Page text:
Recap: "Parallel Practices" Panel
March 15, 2011
Albright-Knox Chief Curator Douglas Dreishpoon recently moderated the panel “Parallel Practices: When the Mind Isn’t Focused on Art” at the Annual Conference of the College Art Association, held in New York February 9–12, 2011. His fellow panelists included the artists Janine Antoni, Vija Celmins, Petah Coyne, Robert Gober, and Philip Taafe.
Dreishpoon asked the panelists to consider the nature of creativity: “How does it come, how does it go? What happens when you’re in the studio and you’re in the pulse of creativity, and every idea, every thought is a world of possibilities and you feel like flying? . . . [What about] when there are times when creativity is stymied or dismantled or compromised?”
Below you will find just a small portion of each artist’s answer. We hope this will encourage you to read the full transcript of the panel.
PETAH COYNE: I have three words written above my studio door. They’re written in pencil. You might even not see them. They’re very light. They’re “playful,” “present,” “wandering.” It’s how I approach my work. It’s how I like to approach life.
PHILIP TAAFE: I began thinking about, well, how—this existential dimension to everyday life and the patterns and rhythms of how I go about thinking about what to do. And I realized that there’s a dimension of divertissement. In other words, there’s a way of tricking oneself to get outside of having to do anything. So that’s a very typical thing for me, is to trick myself into taking time off. . .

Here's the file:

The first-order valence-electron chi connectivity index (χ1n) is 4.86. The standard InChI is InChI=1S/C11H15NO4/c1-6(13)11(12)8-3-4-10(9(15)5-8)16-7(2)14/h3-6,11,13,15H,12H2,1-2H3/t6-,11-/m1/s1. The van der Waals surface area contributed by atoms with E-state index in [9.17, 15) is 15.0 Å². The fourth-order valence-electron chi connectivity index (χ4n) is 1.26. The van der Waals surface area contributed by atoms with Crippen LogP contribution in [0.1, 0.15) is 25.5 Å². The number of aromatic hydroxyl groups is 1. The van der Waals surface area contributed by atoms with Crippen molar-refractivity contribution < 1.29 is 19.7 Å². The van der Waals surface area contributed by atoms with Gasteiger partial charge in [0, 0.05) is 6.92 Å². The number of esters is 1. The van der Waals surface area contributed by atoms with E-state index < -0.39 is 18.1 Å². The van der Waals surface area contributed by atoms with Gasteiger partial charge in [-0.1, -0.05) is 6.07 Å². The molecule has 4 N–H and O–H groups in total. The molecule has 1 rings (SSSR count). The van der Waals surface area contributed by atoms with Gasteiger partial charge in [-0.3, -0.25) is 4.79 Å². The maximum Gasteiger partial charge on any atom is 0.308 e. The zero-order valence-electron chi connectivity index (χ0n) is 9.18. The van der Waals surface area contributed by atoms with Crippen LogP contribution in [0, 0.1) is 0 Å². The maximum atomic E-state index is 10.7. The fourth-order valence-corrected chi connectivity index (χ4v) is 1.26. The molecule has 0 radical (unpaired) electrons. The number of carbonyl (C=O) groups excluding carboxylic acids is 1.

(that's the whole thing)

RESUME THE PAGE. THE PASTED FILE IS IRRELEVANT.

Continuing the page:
VIJA CELMINS: I do a couple things, mostly. I read. And about ten years ago, I came into some money kind of unexpectedly, and I ran out and bought a car and a little house in the country, which, having lived most of my life in studios, was just fantastic. . . . I bought the house and it came with this garden. . . . I take care of this garden. And I really like it.
ROBERT GOBER: I’ve had to work since I was twelve years old, mowing lawns, babysitting. When I was sixteen, I became a busboy. My busboy career continued into New York. But [in] 2001, I represented the country at the Venice Biennale. And after that, I didn’t make one sculpture for two years. And what did I do? I gardened.
JANINE ANTONI: I’ve always had a parallel practice alongside my art. This has allowed me to explore more freely, because I don’t put the same pressures on myself that I do when I’m making art. It is not until I recently encountered Jung’s The Red Book and his concept of the active imagination, that I understood what was happening in my creative process.
Reproduced courtesy of College Art Association (www.collegeart.org).
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